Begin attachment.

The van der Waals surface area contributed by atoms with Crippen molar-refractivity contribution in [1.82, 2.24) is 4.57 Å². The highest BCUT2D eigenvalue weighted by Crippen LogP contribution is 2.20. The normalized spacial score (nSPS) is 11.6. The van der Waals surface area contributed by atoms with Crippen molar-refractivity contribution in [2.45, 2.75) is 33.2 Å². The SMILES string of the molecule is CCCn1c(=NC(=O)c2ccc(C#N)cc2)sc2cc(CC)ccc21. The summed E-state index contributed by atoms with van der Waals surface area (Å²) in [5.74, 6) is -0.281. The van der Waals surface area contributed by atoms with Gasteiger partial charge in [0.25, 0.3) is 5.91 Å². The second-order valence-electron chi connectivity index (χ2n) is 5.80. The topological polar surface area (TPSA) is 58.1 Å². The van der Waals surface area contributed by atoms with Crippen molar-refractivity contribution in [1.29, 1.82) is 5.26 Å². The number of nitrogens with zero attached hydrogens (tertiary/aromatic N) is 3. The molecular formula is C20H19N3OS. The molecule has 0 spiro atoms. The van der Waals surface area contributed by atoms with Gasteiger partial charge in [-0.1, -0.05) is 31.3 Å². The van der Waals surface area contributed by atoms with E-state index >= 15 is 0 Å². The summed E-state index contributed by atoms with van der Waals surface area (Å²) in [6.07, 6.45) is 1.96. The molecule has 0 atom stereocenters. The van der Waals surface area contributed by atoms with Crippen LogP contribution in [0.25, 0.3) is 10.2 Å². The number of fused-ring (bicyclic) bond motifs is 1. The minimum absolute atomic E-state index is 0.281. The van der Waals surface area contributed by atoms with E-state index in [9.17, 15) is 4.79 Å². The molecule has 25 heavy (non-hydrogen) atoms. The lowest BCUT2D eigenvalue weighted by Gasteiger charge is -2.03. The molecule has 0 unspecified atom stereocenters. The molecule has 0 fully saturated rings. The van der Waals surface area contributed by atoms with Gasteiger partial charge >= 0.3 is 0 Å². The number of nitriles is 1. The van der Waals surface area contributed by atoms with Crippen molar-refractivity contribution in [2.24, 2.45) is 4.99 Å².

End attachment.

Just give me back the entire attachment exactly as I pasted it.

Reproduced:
The van der Waals surface area contributed by atoms with Crippen molar-refractivity contribution in [1.82, 2.24) is 4.57 Å². The highest BCUT2D eigenvalue weighted by Crippen LogP contribution is 2.20. The normalized spacial score (nSPS) is 11.6. The van der Waals surface area contributed by atoms with Crippen molar-refractivity contribution in [2.45, 2.75) is 33.2 Å². The SMILES string of the molecule is CCCn1c(=NC(=O)c2ccc(C#N)cc2)sc2cc(CC)ccc21. The summed E-state index contributed by atoms with van der Waals surface area (Å²) in [5.74, 6) is -0.281. The van der Waals surface area contributed by atoms with Gasteiger partial charge in [0.25, 0.3) is 5.91 Å². The second-order valence-electron chi connectivity index (χ2n) is 5.80. The topological polar surface area (TPSA) is 58.1 Å². The van der Waals surface area contributed by atoms with Crippen molar-refractivity contribution in [1.29, 1.82) is 5.26 Å². The number of nitrogens with zero attached hydrogens (tertiary/aromatic N) is 3. The molecular formula is C20H19N3OS. The molecule has 0 spiro atoms. The van der Waals surface area contributed by atoms with Gasteiger partial charge in [-0.1, -0.05) is 31.3 Å². The van der Waals surface area contributed by atoms with E-state index >= 15 is 0 Å². The summed E-state index contributed by atoms with van der Waals surface area (Å²) in [6.07, 6.45) is 1.96. The molecule has 0 atom stereocenters. The van der Waals surface area contributed by atoms with Crippen LogP contribution in [0.25, 0.3) is 10.2 Å². The number of fused-ring (bicyclic) bond motifs is 1. The minimum absolute atomic E-state index is 0.281. The van der Waals surface area contributed by atoms with E-state index in [9.17, 15) is 4.79 Å². The molecule has 25 heavy (non-hydrogen) atoms. The lowest BCUT2D eigenvalue weighted by Gasteiger charge is -2.03. The molecule has 0 unspecified atom stereocenters. The molecule has 0 fully saturated rings. The van der Waals surface area contributed by atoms with Gasteiger partial charge >= 0.3 is 0 Å². The number of nitriles is 1. The van der Waals surface area contributed by atoms with Crippen molar-refractivity contribution in [2.24, 2.45) is 4.99 Å².